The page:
Sunday, March 16, 2014

Random Thoughts III


Psychologically, being elected to govern in America is very much like being commissioned to teach a common language at the University of Babel. E Pluribus Unum. We've got the "Pluribus" part down pat (no one can say that Americans don't understand diversity); it's the "Unum" we seem to be having trouble with.
We would do well frequently to recall that the world is at best a hypothetical place.
I believe I understand at last the liberties that poetry takes with language, which is only somewhat less than the liberties that life takes with men.
As in all ages, it is not unusual for a modern man to think strange thoughts. I am not here speaking of disturbed thoughts, pathological thoughts, sick thoughts (common though these too may be) but simply of strange thoughts, thoughts without apparent motivation or direction, the endlessly ambling thoughts with which the mind amuses itself when it tires of maintaining the fiction of reality. The man who thinks strange thoughts has always existed. He is one of the archetypal characters and has moved across the world stage from the beginning, although to others he has generally revealed only his shadow selves, the madman and the eccentric, the genius and the fanatic. His peculiar difficulty lies in the fact that whereas God's thought is cohesive, unitary, harmonic, it exhibits these characteristics only in its totality, that is, only in the mind of God. We fragmentary creatures, unable to contain even a single syllogism of the divine reasoning, must content ourselves with spending our lives in some comfortable corner of that divine thought, living some simple, routine calculation, some minute syllable of the divine speculation. The man who thinks strange thoughts is not blessed with such a grace; swept up in a broader surge of divine intelligence, engulfed by the inconceivability of an entire divine sentence, he spends his life in an attempt to shake off the effects of this mental rush, to clear his reasoning. He is much like a man trapped inside a bell of infinite size and resonance that has just rung soundly...twice.

Work, like all the other curses of the flesh, has its origin with the unfortunate incident in Eden. Immediately subsequent to that primal indiscretion (the source of all our fears, all our poems) man first felt the full consequences of his corporeality, consequences up to that point hidden from his understanding by the same salutary myopia that kept him from any intuition of shame at his nakedness. "By the sweat of your brow." So ran the divine imprecation, and at that moment were born both labor and history.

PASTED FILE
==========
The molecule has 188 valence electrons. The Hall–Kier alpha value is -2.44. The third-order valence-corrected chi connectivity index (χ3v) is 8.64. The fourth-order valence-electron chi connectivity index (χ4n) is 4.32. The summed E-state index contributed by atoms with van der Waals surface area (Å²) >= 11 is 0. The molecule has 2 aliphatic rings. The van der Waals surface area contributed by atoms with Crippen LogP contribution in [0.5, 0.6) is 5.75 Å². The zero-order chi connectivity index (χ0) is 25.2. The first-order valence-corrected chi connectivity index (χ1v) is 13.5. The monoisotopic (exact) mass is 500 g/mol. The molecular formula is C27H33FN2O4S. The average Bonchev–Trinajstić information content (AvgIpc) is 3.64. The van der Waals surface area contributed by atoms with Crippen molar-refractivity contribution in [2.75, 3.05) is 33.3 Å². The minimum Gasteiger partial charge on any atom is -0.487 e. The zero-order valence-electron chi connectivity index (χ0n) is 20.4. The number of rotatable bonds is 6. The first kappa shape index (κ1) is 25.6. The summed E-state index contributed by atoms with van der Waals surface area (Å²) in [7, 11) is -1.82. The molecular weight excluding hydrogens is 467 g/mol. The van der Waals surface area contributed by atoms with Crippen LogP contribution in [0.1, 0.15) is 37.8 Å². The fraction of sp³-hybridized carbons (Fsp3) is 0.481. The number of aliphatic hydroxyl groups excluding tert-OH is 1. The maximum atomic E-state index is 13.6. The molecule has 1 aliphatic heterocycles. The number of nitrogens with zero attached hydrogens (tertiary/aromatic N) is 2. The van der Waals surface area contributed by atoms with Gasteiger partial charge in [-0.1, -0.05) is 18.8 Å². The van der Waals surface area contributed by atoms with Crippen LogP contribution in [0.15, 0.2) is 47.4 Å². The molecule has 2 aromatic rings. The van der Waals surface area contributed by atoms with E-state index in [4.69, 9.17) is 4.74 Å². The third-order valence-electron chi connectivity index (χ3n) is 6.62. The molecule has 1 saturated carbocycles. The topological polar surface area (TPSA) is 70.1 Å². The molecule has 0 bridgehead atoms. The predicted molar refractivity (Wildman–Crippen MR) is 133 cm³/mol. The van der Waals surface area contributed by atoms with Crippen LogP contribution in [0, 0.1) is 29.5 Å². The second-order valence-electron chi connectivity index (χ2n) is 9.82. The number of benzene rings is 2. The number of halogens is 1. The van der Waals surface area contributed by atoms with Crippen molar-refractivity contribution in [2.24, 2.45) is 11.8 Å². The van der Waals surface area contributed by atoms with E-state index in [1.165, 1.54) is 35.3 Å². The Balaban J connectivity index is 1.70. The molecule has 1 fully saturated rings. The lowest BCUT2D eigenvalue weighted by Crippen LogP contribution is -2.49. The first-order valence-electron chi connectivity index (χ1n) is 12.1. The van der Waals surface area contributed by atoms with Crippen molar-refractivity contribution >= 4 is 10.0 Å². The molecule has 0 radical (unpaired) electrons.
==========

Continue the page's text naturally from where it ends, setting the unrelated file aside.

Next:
Before I suffered from this flesh,
laboring these penitential muscles,
I strove in absent time,
convinced of grandeur as eagles are
or fish that break the bottom of
black waters with iridescent fire.

If we have descended into nightmare, slipped through the fine mesh of our better dreams into a wilderness of abstractions, lost touch with the concrete, declined belief in the possibility of the real outside the confines of our cranial cavity --- that witch's cauldron, archetype both of the miracle of creation and of the perils of sorcery --- then we have done so out of the suspect grace of an impassioned logic. Artist suffering from a scholastic vice, a lust to know the answer, we have conceded our original privilege, that of creating the facts. In consequence of which we have suffered the most subtle and multiple of deaths. Nor will it suffice to whimper and bemoan our fate. We have placed the judgment upon ourselves, we have abdicated reality to science of our own blind will, a stupidity that demands an equally bold prayer of penance: let us humbly petition, therefore, that we be allowed somehow to assist the great angel with the little book who, bridging the gap between the sea and the earth, will swear the oath that is the abolition of time. Having fumbled away Eden, let us aspire to a finer, a purer, apocalypse.

One of the devil's attributes that we often overlook is that he is as superb a mythologist as he is a metaphysician, equally adept at story or syllogism, that is, a master psychologist. Hence the peculiar quality of the age, its indistinct and nebulous quality, its uncertain psychological atmosphere, its dense, unsettled atmosphere. The new war is a psychological war, a war of nerves, low-keyed and alluring, a hypnotic war, a war of images, an imaginary war.

It is not sufficient to construct intricate paragraphs, models of precision and economy achieved by considered marshalling and deployment of subtle grammatical endowments. Somewhere one must accomplish a link between language and life, two concepts which, though inherently synonymous, are nonetheless so difficult to combine in practice. The thing is never what we say it is (it Kant be), yet we have no approach to it other than language of some sort.

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